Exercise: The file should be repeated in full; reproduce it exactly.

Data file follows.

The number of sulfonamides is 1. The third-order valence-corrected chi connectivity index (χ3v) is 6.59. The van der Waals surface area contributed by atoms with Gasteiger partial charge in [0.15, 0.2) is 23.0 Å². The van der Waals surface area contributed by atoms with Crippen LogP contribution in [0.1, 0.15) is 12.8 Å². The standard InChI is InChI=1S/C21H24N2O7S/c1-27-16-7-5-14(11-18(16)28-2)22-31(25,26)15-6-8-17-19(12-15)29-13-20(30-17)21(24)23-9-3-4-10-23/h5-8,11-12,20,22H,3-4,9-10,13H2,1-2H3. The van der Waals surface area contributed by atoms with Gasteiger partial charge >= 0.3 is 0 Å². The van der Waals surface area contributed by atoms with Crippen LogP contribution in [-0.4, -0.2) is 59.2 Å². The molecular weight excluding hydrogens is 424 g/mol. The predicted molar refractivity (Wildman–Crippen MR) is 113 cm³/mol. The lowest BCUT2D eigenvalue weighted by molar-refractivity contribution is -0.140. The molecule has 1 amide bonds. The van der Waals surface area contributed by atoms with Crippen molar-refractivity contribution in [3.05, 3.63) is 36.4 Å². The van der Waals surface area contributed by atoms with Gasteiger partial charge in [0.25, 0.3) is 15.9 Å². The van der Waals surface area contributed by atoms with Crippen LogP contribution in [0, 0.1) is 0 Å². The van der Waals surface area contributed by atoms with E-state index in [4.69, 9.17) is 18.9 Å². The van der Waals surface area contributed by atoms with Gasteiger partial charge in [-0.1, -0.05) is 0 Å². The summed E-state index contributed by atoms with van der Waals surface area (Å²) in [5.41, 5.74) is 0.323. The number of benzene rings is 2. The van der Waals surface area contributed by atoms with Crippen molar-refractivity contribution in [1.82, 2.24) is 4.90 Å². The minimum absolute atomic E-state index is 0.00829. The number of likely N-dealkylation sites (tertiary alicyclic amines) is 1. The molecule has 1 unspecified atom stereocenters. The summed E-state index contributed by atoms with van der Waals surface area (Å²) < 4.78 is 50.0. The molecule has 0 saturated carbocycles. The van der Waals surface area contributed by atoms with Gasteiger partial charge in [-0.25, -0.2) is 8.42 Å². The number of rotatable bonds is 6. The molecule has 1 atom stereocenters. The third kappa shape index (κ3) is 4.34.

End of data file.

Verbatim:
The number of sulfonamides is 1. The third-order valence-corrected chi connectivity index (χ3v) is 6.59. The van der Waals surface area contributed by atoms with Gasteiger partial charge in [0.15, 0.2) is 23.0 Å². The van der Waals surface area contributed by atoms with Crippen LogP contribution in [0.1, 0.15) is 12.8 Å². The standard InChI is InChI=1S/C21H24N2O7S/c1-27-16-7-5-14(11-18(16)28-2)22-31(25,26)15-6-8-17-19(12-15)29-13-20(30-17)21(24)23-9-3-4-10-23/h5-8,11-12,20,22H,3-4,9-10,13H2,1-2H3. The van der Waals surface area contributed by atoms with Gasteiger partial charge >= 0.3 is 0 Å². The van der Waals surface area contributed by atoms with Crippen LogP contribution in [-0.4, -0.2) is 59.2 Å². The molecular weight excluding hydrogens is 424 g/mol. The predicted molar refractivity (Wildman–Crippen MR) is 113 cm³/mol. The lowest BCUT2D eigenvalue weighted by molar-refractivity contribution is -0.140. The molecule has 1 amide bonds. The van der Waals surface area contributed by atoms with Crippen molar-refractivity contribution in [3.05, 3.63) is 36.4 Å². The van der Waals surface area contributed by atoms with Gasteiger partial charge in [0.25, 0.3) is 15.9 Å². The van der Waals surface area contributed by atoms with Crippen LogP contribution in [0, 0.1) is 0 Å². The van der Waals surface area contributed by atoms with E-state index in [4.69, 9.17) is 18.9 Å². The van der Waals surface area contributed by atoms with Gasteiger partial charge in [-0.1, -0.05) is 0 Å². The summed E-state index contributed by atoms with van der Waals surface area (Å²) in [5.41, 5.74) is 0.323. The number of benzene rings is 2. The van der Waals surface area contributed by atoms with Crippen molar-refractivity contribution in [1.82, 2.24) is 4.90 Å². The minimum absolute atomic E-state index is 0.00829. The number of likely N-dealkylation sites (tertiary alicyclic amines) is 1. The molecule has 1 unspecified atom stereocenters. The summed E-state index contributed by atoms with van der Waals surface area (Å²) < 4.78 is 50.0. The molecule has 0 saturated carbocycles. The van der Waals surface area contributed by atoms with Gasteiger partial charge in [-0.25, -0.2) is 8.42 Å². The number of rotatable bonds is 6. The molecule has 1 atom stereocenters. The third kappa shape index (κ3) is 4.34.